By Lee Richardson
It should be no surprise that Ryerson is a business, and not the intellect-soaked think tank that traditionalists expect of universities. Education nowadays is about money. Expansions in academics and the physical campus means that the university both desires money and needs it.
The want for income explains why programs are being introduced that offer low job prospects, such as history. According to 2001 Statistics Canada data, history degrees have especially low rates of return on investment. So why was the history program introduced? The easy answer is money. New programs means new students, which means new money.
Along with new programs are new corporate deals, resulting in brand names on campus – think Coca-Cola, Adidas, Mattamy and Rogers. Such corporate presence draws criticism from those romanticizing university as a place for freedom – a place free of markets which thereby gives time and space to build free thought.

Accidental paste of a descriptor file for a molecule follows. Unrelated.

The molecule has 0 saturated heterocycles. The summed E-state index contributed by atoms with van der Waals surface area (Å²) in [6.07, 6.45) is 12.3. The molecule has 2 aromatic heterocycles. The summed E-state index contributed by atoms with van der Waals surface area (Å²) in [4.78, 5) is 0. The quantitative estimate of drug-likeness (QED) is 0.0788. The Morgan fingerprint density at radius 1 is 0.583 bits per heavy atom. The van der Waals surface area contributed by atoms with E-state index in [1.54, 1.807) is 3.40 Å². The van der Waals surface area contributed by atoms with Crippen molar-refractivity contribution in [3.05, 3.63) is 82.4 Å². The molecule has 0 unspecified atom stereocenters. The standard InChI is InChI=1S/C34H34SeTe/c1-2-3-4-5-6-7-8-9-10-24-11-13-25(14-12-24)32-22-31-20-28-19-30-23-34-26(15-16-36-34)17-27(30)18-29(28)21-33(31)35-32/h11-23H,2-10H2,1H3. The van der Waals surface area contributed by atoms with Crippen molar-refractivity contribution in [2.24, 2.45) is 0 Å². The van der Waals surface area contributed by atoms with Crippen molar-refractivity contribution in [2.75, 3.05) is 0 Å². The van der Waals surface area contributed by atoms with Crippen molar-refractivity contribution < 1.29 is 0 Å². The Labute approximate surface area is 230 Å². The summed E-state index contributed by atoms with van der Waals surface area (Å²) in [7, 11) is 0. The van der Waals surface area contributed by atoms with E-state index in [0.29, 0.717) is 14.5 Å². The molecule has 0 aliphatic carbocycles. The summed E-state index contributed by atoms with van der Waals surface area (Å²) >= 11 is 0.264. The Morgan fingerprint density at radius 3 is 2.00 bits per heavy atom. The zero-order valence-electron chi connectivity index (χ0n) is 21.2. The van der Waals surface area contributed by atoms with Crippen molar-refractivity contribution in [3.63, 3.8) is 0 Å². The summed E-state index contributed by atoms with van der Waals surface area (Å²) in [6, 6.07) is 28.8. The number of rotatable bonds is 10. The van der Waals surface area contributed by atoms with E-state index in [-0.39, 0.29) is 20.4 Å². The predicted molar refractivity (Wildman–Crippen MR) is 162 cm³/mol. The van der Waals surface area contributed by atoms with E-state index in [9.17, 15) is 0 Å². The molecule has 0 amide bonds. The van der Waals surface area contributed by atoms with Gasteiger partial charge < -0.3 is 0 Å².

It should come as no surprise that free thought is effectively dead on campus. But the market, and the presence of corporations, is surging.
And that’s not a bad thing.
Firstly, it means that Ryerson has a source of funding aside from research or undergraduate students.
Even though critics bash branded sponsorship, they should be happy about it. Sponsorship helps to keep down fees that otherwise would have to be partially paid out of student’s pockets. If corporations stayed off campus, combined fees would be higher, so those same critics have less to protest again with the way things currently stand.
Secondly, while many students enjoy complaining about the university, sponsorship means that the school you’re paying to attend actually has a reputable name for itself – a name apparently so wellreceived in public that corporations want to attach themselves to it.
Taking that into account I, for one, welcome the day students, garbed in gowns, can be handed their Rogers undergraduate degrees, brought to them in part by Ryerson university.